According to the ITC, its mission is to help domestic industries stave off problematic import competition, including “in proceedings involving imports claimed to injure a domestic industry or violate U.S. intellectual property rights”. The problem arises, however, because the scope of the complaints the ITC is willing to adjudicate is expanding, and the ITC’s failure to enforce the requirement of “legitimate domestic industry interests” means the hearings are unfairly tilted in favor of the complainant.  In this case, Ericsson, a Swedish company, does not even make the products it is trying to block from the US market.

As Bret Swanson from the American Enterprise Institute noted, the ITC can impose harsh penalties that include an “exclusion order” that would prohibit the respondent company from importing the infringing product into the U.S. until the dispute is resolved. The exceptionally large revenue losses that would result from a complete ban on the sale of a product pressure respondents to agree to terms that excessively favor the complainant.

Not surprisingly, based on the ITC’s own data, many patent trolls are using litigation at the ITC for precisely these goals. According to the ITC data, non-practicing entities (NPEs, or entities that do not manufacturer products and many of whom are patent trolls) filed nearly one-fifth of all ITC investigations between 2007 and 2020.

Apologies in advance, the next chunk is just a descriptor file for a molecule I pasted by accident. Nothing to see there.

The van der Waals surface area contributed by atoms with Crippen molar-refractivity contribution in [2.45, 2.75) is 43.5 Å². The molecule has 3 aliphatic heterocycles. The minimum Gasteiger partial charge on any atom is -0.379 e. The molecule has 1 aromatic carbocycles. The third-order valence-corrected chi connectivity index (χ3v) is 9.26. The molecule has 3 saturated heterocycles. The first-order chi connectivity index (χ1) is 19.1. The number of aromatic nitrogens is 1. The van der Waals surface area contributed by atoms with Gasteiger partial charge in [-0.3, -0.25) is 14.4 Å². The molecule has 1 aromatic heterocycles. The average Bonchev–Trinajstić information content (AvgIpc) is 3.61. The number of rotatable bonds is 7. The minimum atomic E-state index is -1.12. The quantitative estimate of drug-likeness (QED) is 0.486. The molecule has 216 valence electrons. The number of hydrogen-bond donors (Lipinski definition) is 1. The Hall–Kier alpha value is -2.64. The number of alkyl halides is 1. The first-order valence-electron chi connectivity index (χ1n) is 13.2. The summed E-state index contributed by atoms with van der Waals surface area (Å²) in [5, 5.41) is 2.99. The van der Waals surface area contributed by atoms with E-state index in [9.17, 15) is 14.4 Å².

The incentives to use ITC litigation to gain leverage during licensing negotiations create large economic costs. Directly, such litigation wastes millions of dollars that could otherwise be invested in ushering in the 5G revolution.

Indirectly, the current litigation environment creates a feedback loop that encourages patent trolls to file more litigation. This obviously increases the amount of money wasted on frivolous litigation. The risks from excessive litigation also hobble innovative firms by causing them to operate in a manner that minimizes their litigation costs rather than maximizing their innovation efforts and technological efficiencies.

Equally troubling, all the costs the ITC is currently imposing are unnecessary. The federal judiciary is well equipped to enforce the rights of valid patent holders. There is no reason to offer a second front to litigate private parties’ contract questions through the ITC, especially with the enormous risk of market preclusion hanging over the dispute.

Frivolous lawsuits have been a pall hanging over the innovative tech sector for too long. Congress can help alleviate this problem by reforming ITC processes, limiting its scope, and increasing the costs for filing a frivolous lawsuit.

I am a Senior Fellow in Business and Economics at the Pacific Research Institute and the Director of PRI’s Center for Medical Economics and Innovation. My research explores the connection between macroeconomic policies and economic outcomes, with a focus on the health care and energy industries. I have over 25 years of experience advising Fortune 500 companies, medium and small businesses, and trade associations. I received my Ph.D. in economics from George Mason University.

Nothing contained in this blog is to be construed as necessarily reflecting the views of the Pacific Research Institute or as an attempt to thwart or aid the passage of any legislation.